More than 260 people were injured. Three lost their lives as two homemade bombs exploded near the finish line of the Boston Marathon last year.
Austin runner Talaya Frazier was there.
"It's a moment when they say the world stands still, I felt like I couldn't breathe and couldn't feel my heart beating and just...fear," Frazier said.
In 2012, Frazier started a non-profit called CC4C to help raise awareness and money for Austin children with rare and undiagnosed disorders.
Last year, Frazier ran for a boy named Caleb. She snapped a picture of the medal she'd just earned for him and was about to send it his way.
"Right after I shot that, in the background I heard the explosion and saw the smoke but still didn't fathom that's what really had just happened and was kind of stunned. And then all of a sudden I heard the second explosion. That's when I began to panic," she said.
Frazier says since cell phones weren't working well it was hard to reconnect with her teammates.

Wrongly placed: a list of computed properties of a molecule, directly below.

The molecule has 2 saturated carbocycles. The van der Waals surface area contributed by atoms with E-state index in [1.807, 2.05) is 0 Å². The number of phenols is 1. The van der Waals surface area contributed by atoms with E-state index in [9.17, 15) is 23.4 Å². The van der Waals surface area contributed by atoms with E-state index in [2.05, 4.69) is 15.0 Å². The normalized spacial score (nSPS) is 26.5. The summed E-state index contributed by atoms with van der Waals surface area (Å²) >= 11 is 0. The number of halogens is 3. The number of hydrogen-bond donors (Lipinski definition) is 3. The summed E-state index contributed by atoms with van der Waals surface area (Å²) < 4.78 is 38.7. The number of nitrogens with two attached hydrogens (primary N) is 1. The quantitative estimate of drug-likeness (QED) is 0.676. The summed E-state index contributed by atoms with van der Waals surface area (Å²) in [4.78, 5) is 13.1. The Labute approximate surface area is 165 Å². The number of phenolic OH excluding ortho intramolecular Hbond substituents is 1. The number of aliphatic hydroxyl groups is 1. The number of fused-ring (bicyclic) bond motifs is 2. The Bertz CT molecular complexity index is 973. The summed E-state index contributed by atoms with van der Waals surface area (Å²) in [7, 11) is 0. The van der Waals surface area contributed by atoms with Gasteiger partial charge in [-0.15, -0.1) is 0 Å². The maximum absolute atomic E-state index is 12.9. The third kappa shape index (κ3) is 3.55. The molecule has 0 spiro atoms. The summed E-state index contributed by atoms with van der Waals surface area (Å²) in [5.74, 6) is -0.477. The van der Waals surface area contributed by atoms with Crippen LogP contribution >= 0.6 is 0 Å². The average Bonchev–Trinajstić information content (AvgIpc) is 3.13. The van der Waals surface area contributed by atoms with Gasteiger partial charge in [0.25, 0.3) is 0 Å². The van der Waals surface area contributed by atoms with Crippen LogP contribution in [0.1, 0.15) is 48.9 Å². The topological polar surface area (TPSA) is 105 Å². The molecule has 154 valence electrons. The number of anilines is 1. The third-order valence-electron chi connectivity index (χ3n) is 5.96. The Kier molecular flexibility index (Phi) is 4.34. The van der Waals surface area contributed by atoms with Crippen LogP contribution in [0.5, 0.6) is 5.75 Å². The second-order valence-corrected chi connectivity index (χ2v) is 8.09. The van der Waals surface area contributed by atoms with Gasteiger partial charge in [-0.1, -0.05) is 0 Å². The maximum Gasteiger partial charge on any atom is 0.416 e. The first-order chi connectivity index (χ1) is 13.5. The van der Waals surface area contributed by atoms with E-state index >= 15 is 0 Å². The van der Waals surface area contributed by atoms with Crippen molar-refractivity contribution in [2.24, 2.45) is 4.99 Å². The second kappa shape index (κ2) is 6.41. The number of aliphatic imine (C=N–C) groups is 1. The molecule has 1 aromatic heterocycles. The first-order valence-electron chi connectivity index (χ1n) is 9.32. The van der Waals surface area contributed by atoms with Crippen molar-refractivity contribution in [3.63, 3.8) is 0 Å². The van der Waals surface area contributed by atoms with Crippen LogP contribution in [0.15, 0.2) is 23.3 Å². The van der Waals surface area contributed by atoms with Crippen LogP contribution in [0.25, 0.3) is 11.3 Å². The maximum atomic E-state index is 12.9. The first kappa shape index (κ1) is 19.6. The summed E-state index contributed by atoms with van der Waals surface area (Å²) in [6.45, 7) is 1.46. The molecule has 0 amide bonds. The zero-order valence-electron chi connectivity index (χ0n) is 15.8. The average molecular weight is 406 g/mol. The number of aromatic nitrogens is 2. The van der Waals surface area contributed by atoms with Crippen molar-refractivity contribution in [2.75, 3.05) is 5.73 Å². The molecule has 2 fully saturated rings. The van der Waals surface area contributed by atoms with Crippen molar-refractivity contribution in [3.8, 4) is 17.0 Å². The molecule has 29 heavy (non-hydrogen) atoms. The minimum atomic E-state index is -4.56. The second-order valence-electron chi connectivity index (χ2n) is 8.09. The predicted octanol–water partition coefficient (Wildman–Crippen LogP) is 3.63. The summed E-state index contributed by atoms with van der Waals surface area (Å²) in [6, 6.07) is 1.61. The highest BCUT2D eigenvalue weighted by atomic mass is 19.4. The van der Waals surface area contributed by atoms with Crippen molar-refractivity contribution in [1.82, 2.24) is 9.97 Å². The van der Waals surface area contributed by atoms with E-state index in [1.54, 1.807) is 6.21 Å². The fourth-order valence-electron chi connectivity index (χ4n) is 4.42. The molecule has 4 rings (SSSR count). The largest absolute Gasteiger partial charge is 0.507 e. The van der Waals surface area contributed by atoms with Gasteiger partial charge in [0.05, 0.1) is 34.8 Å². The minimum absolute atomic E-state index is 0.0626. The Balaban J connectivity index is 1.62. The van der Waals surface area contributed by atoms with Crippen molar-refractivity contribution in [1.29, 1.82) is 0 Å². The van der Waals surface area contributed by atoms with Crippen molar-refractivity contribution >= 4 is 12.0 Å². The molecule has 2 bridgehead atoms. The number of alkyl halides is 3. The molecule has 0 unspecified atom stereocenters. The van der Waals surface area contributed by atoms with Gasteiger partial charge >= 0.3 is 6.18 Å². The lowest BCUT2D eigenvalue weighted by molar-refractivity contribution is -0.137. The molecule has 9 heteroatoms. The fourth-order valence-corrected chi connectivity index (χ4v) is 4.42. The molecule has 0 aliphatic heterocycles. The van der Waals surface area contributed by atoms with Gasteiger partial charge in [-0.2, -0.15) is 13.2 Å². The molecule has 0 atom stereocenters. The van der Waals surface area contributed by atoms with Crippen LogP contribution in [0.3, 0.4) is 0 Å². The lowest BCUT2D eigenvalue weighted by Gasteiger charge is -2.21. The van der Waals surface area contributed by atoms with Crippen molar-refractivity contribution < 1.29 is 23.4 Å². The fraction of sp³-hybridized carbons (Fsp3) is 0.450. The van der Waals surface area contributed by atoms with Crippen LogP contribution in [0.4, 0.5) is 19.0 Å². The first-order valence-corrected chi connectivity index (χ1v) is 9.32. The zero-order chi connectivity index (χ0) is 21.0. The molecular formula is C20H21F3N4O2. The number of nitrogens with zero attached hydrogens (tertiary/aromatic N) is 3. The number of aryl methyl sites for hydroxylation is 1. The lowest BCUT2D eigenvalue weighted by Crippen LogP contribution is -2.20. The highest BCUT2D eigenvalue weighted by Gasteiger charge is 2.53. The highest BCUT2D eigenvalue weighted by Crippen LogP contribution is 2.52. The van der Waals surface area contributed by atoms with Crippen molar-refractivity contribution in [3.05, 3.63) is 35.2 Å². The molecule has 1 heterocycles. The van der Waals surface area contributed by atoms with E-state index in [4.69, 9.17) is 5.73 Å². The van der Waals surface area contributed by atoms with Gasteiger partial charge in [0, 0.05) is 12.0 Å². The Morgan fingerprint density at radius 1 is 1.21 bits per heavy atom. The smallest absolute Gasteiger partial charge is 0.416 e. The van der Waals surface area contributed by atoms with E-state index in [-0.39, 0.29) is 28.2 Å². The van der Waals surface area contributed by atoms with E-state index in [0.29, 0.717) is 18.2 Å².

"Because CC4C had taken a team of 10, a lot of those athletes had their families there so it was just a matter of trying to make sure everybody was accounted for," she said.
This year, Frazier and her teammates will be going back to the Boston Marathon. This will be Frazier's 8th time to run. She and her teammates have no qualms about going...quite the opposite.
She says you can't let the fear of "What if" take away the joy of "What is."
"You appreciate life so much and that's why this year, even going back people say 'Well are you afraid?' I said, 'there's so much meaning behind it, I can't imagine being afraid, 'I just can't wait to come back and see their faces again," she said.
If you'd like more information on Talaya's foundation CC4C and how you can help, click here: www.cc4c.org
This year's race is expected to attract 36,000 runners -- even more than last year -- and 1 million spectators.
Organizers and law enforcement say security will be heightened and they encourage Boston Marathon spectators to leave backpacks and bags at home.